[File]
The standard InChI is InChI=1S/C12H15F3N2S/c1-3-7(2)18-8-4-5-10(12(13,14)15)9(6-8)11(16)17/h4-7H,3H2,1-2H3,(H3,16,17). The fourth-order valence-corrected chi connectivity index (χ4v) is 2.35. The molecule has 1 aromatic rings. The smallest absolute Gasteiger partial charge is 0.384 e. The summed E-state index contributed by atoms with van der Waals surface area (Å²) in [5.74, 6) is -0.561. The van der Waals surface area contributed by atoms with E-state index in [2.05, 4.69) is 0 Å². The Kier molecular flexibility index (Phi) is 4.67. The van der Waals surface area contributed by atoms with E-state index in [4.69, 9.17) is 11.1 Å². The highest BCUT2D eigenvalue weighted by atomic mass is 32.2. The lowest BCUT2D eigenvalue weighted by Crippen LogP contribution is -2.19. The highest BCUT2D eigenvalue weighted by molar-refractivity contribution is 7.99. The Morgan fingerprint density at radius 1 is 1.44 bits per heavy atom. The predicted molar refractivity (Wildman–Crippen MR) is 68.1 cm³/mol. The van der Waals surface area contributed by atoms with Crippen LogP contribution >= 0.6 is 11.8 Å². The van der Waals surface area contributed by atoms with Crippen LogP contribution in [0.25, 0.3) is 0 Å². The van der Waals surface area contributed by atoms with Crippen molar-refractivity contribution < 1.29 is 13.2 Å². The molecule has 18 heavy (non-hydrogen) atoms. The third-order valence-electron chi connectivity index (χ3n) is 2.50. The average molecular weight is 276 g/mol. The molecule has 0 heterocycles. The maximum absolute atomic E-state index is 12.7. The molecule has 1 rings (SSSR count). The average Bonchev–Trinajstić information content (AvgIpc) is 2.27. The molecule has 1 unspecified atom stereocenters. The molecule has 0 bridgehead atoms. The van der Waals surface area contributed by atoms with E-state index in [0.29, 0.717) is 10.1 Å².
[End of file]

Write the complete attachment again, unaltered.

The standard InChI is InChI=1S/C12H15F3N2S/c1-3-7(2)18-8-4-5-10(12(13,14)15)9(6-8)11(16)17/h4-7H,3H2,1-2H3,(H3,16,17). The fourth-order valence-corrected chi connectivity index (χ4v) is 2.35. The molecule has 1 aromatic rings. The smallest absolute Gasteiger partial charge is 0.384 e. The summed E-state index contributed by atoms with van der Waals surface area (Å²) in [5.74, 6) is -0.561. The van der Waals surface area contributed by atoms with E-state index in [2.05, 4.69) is 0 Å². The Kier molecular flexibility index (Phi) is 4.67. The van der Waals surface area contributed by atoms with E-state index in [4.69, 9.17) is 11.1 Å². The highest BCUT2D eigenvalue weighted by atomic mass is 32.2. The lowest BCUT2D eigenvalue weighted by Crippen LogP contribution is -2.19. The highest BCUT2D eigenvalue weighted by molar-refractivity contribution is 7.99. The Morgan fingerprint density at radius 1 is 1.44 bits per heavy atom. The predicted molar refractivity (Wildman–Crippen MR) is 68.1 cm³/mol. The van der Waals surface area contributed by atoms with Crippen LogP contribution >= 0.6 is 11.8 Å². The van der Waals surface area contributed by atoms with Crippen LogP contribution in [0.25, 0.3) is 0 Å². The van der Waals surface area contributed by atoms with Crippen molar-refractivity contribution < 1.29 is 13.2 Å². The molecule has 18 heavy (non-hydrogen) atoms. The third-order valence-electron chi connectivity index (χ3n) is 2.50. The average molecular weight is 276 g/mol. The molecule has 0 heterocycles. The maximum absolute atomic E-state index is 12.7. The molecule has 1 rings (SSSR count). The average Bonchev–Trinajstić information content (AvgIpc) is 2.27. The molecule has 1 unspecified atom stereocenters. The molecule has 0 bridgehead atoms. The van der Waals surface area contributed by atoms with E-state index in [0.29, 0.717) is 10.1 Å².